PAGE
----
A California Residential Feed in Tariff would allow homeowners to sell their Renewable Energy to the utility, protecting our communities from Poison Water, Grid Failures, Natural Disasters, Toxic Natural Gas and Oil Fracking. It would also create a new revenue stream for the Hard Working Taxpaying, Voting, Homeowner.

    Sign and Share this petition for a California Residential Feed in Tariff.
    http://signon.org/sign/let-california-home-owners

    We need a National Feed in Tariff, this petition starts in California.

    California currently has a Feed in Tariff that does not allow home owners to participate in the State mandated goal of 33% renewable energy by 2020.

    California also does not allow the homeowner to oversize their R.E systems, as of now, your local utility has allowed only 80% homeowner generation from your R.E system.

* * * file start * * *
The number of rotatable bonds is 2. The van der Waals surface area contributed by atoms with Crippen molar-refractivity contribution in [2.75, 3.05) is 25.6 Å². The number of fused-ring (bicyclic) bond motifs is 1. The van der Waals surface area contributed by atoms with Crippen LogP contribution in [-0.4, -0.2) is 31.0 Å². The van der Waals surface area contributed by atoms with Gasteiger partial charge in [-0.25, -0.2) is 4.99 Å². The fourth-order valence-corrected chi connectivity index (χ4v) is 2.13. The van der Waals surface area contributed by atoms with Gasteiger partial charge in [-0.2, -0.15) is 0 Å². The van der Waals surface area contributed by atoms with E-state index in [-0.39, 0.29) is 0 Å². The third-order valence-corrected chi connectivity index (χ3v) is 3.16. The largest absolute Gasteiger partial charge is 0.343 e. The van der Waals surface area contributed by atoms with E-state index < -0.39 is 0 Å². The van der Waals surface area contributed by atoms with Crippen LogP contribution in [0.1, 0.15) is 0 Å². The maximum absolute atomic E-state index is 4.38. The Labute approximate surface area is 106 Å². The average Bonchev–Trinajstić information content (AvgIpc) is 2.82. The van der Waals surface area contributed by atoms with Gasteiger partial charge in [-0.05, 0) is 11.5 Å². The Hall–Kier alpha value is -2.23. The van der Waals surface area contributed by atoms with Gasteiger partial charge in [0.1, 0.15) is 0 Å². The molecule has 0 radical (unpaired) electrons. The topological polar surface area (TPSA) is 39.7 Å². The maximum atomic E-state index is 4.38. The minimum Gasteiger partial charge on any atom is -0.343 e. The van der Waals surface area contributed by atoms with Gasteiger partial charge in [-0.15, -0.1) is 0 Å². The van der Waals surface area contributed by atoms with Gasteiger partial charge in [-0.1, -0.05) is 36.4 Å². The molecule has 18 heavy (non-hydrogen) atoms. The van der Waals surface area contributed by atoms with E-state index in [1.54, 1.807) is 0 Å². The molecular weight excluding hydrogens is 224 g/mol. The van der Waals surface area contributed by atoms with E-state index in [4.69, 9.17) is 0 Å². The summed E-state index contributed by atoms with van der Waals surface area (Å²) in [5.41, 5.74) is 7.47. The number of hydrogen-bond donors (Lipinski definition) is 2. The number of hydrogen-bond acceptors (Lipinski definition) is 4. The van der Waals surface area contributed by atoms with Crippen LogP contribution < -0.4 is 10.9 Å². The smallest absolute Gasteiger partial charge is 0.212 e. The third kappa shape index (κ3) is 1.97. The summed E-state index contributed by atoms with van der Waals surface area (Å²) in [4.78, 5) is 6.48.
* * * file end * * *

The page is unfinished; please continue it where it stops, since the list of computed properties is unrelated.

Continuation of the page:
California has 2 different Energy policies Net-metering and a Feed in Tariff.

    Net metering the energy policy for homeowners, allow you to bank excess electricity from R.E systems for future credits. The credits you accumulate are at the retail rate, and are reviewed at the end of the year. It will be written off with a thank you from the utility and no payment to the homeowner for producing more than what you use.

    Net metering has allowed third party leasing companies to replace one utility with another.

    “Examples of Net-metering slow down Renewable Energies:

    1. Renewable Portfolio Standards (RPSs) which create de facto caps on the deployment of renewable energies (the Germans do not have any RPSs, their Feed in Tariff has no caps.